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with intellectual spears & long winged arrows of thought


In “Some Sexual Connotations” (Blake 16 [Winter 1982-83], 166-71), I attempted to detail the overt sexual referents in several polysemous, or “multi-stable,” textual passages and illustrations. Such referents are significant not only in their own right, proof of Blake’s practice of “No Secrecy in Art,” but as well for the way in which they are contained in their overdetermined context, since “what is not too Explicit” is “the fittest for Instruction because it rouzes the faculties to act” (letter to Trusler, 23 August 1799). This context includes, as Blake puts it on the titlepage of The Four Zoas, “The torments of Love & Jealousy”; and it includes those torments in their most physical and emotional expression.

As for overt sexual imagery, I am happy to find Brenda Webster’s independent suggestion of the Rahabpenis figure in Jerusalem, pl. 75 (Blake’s Prophetic Psychology [Athens, Ga.: Univ. of Georgia Press, 1983], p. 286; reproduced in “Some Sexual Connotations,” p. 170). But I am ashamed (pudeo!) to have to add another instance, and one, no less, from an illustration accompanying my earlier discussion. Perhaps there is consolation in thinking that the realization of such repression of the signifier is a promise of pleasure to come as we learn to read Blake with fewer inhibitions, in greater polymorphous perversity: with the enjoyment of all his senses. Jerusalem, pl. 85, copy E (illus.), like the other designs discussed in “Some Sexual Connotations,” offers a “multistable” image as well, since the figure of Los’s doubled right leg stands out from its ground as a side-on view of a tumescent penis (foreskin not yet drawn back). The two clusters of grapes might in this case suggest (removed?)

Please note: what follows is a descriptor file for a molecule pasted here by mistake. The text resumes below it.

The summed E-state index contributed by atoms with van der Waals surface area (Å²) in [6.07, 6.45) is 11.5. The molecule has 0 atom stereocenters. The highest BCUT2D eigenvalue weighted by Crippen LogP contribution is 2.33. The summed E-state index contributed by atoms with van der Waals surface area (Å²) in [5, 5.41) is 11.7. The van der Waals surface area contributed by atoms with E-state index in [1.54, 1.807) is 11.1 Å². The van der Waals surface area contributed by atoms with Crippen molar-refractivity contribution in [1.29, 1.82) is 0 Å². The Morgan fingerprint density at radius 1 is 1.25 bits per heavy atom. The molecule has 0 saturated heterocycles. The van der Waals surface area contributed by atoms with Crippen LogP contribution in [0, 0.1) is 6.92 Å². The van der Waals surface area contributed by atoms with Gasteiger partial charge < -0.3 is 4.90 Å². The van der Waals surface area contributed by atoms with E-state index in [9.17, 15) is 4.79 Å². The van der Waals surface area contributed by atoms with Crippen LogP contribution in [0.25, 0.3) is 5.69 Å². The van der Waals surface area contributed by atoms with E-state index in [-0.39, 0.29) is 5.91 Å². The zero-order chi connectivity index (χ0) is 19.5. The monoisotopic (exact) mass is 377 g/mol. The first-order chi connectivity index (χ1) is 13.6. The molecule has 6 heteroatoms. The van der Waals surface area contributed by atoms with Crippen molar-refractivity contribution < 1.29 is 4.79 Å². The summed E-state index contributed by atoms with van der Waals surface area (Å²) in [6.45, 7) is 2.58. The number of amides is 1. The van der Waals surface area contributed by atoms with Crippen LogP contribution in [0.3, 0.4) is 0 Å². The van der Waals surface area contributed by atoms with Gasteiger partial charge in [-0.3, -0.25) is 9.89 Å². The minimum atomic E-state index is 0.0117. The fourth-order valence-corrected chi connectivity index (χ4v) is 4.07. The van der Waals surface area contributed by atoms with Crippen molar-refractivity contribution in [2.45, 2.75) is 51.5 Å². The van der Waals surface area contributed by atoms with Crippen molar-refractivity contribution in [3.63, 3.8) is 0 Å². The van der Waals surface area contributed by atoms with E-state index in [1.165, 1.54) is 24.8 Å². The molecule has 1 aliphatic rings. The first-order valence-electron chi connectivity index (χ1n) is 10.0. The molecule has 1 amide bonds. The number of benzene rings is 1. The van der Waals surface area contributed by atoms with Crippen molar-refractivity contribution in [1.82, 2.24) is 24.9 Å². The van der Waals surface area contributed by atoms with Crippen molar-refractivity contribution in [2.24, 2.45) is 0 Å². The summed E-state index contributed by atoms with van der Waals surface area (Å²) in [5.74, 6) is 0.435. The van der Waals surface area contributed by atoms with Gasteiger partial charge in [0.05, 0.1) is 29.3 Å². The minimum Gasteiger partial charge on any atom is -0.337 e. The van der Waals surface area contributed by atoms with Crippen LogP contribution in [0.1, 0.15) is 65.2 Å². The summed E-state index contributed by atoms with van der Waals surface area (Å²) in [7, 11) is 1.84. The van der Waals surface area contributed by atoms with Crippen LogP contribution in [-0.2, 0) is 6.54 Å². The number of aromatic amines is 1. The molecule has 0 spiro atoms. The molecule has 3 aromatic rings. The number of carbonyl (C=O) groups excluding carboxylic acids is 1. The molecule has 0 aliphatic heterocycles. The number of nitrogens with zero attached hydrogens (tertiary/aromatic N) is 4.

Became a Space & an Allegory around the Winding Worm
	They namd it Canaan & built for it a tender Moon
	Los smild with joy thinking on Enitharmon & he brought
	Reuben from his twelvefold wandrings & led him into it
	Planting the Seeds of the Twelwe Tribes & Moses & David
	And gave a Time & Revolution to the Space Six Thousand Years
	He calld it Divine Analogy, for in Beulah the Feminine
	Emanations Create Space, the Masculine Create Time. & plant
	The Seeds of beauty in the Space: listning to their lamentation
	Los walks upon his ancient Mountains in the deadly darkness
	Among his Furnaces directing his laborious Myriads watchful
	Looking to the East: & his voice is heard over the whole Earth
	As he watches the Furnaces by night, & directs the labourers
	And thus Los replies upon his Watch: the Valleys listen silent:
	The Stars stand still to hear: Jerusalem & Vala cease to mourn!
	His voice is heard from Albion: the Alps & Appenines
	Listen: Hermon & Lebanon bow their crowned heads
	Babel & Shinar look toward the Western Gate, they sit down
	Silent at his voice: they view the red Globe of fire in Los’s hand
	As he walks from Furnace to Furnace directing the Labourers
	And this is the Song of Los. the Song that he sings on his
	O lovely mild Jerusalem! O Shiloh of Mount Ephraim!
	I see thy Gates of precious stones! thy Walls of gold & silver
	Thou art the soft reflected Image of the Sleeping Man